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1.One of the observations I learned was that the glass tube begins to glow with a brilliant green light. Many websites I read through refer to a fluorescent material. However, as shown in the above diagram there was no fluorescent material in the experiment carried out first on the cathode ray tube. So where does the green glow come from. Is this the color of the radiation itself?

2."Cathode rays travel in straight lines. That is why, cathode rays cast shadow of any solid object placed in their path. The path cathode rays travel is not affected by the position of the anode." I just can't seem to understand this explanation of the one of the observations.Also, different websites analyses this observation differently. For example, " The cathode rays consist of material particles because they produced shadow of objects placed in the way"

3.Two of the conditions of the experiment were air at very low pressure and secondly a very high potential difference. Could someone please tell me why these conditions were necessary?

I know the questions are very silly but because different websites refer to different things, I am becoming confused with something that should be simple to understand.

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The light emitted from the electron stream comes from nitrogen and oxygen molecules. Green is mostly from oxygen. The negative electrons are pulled strongly enough by the positively charged anode that they whack the electrons in the O2 and N2 molecules, putting them into higher energy states or knocking them free of the molecule. In a short time, seconds or a fraction of a second, these electrons rejoin the ionized molecules, fall back into the ground states through one or more quantum decays emitting photons.

Note that the concept of flourescence isn't relevent.

For the electrons emitted by the cathode to do this, they need enough oomph. How fast they move is determined by the strength of the electric field. A stronger field is made by a higher voltage difference applied to the anode and cathode. This is usually much stronger than needed to merely ionize air molecules - we want to those electrons to fly to the anode rather than be scattered by their interactions with the molecules.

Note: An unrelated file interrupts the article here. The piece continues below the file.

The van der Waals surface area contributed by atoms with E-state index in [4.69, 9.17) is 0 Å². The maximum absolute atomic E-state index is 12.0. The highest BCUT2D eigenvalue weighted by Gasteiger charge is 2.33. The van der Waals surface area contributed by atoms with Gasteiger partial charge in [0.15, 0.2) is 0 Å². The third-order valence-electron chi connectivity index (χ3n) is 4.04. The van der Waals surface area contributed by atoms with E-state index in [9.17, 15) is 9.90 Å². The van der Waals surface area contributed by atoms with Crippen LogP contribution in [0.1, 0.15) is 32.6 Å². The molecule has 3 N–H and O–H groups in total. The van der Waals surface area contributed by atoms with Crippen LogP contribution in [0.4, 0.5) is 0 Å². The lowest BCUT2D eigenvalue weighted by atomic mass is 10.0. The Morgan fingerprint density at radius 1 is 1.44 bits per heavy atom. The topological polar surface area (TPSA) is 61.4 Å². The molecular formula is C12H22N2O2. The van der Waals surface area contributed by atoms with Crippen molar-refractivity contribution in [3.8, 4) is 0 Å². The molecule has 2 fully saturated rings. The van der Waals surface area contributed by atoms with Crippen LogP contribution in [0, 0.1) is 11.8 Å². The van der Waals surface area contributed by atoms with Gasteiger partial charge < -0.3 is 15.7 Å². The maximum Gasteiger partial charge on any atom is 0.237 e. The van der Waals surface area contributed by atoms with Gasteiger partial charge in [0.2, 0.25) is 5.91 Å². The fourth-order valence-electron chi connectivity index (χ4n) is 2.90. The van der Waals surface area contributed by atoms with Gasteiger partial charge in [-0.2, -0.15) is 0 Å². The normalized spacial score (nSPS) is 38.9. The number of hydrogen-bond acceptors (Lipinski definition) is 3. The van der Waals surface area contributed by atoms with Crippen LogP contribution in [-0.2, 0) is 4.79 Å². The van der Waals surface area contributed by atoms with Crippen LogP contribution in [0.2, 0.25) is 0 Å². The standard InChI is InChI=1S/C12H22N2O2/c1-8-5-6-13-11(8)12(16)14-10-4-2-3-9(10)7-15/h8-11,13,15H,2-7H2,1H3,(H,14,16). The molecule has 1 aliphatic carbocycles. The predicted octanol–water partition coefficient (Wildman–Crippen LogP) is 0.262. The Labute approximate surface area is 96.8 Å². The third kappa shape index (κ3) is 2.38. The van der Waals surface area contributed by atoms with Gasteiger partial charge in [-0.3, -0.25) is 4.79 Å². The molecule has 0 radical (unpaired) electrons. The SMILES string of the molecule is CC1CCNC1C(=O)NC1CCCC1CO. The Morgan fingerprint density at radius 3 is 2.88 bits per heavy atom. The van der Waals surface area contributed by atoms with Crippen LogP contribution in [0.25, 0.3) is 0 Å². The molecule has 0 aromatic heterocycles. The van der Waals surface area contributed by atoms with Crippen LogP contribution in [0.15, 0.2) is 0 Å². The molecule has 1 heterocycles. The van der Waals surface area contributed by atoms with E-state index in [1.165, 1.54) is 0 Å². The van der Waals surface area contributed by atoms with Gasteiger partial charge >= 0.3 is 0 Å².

To have the electron-molecule interactions, of course we need molecules. That's why the glass tube isn't just a plain vacuum. It can't be air at normal pressure, because that would be too many molecules in the paths of the electrons. The electrons would be deflected and lose a small part of their kinetic energy with each interaction. Normal air suitable for everyday human use would involve so many interactions in a short distance, the electrons be scrambled into a fuzzy cloud of plasma, and not make it to the anode but by an uninteresting, undramatic process of diffusion through the air. You'd see a small area of glow right around the cathode, perhaps, depending on conditions. So, we need a bit of air so something interesting happens, but not enough that it gets in the way.

The electrons travel in straight lines (or nearly straight curves) because the electric field between the anode and cathode is approximately uniform, that is, straight lines. Like a ball falling in gravity, the electrons are on parabolas, but there isn't much transverse velocity, so like a ball falling straight down, the parabolas are just lines. Also, the low-pressure air tends to put a limit on the electrons' speeds, affecting the electrons' motions to more closely follow the electric field.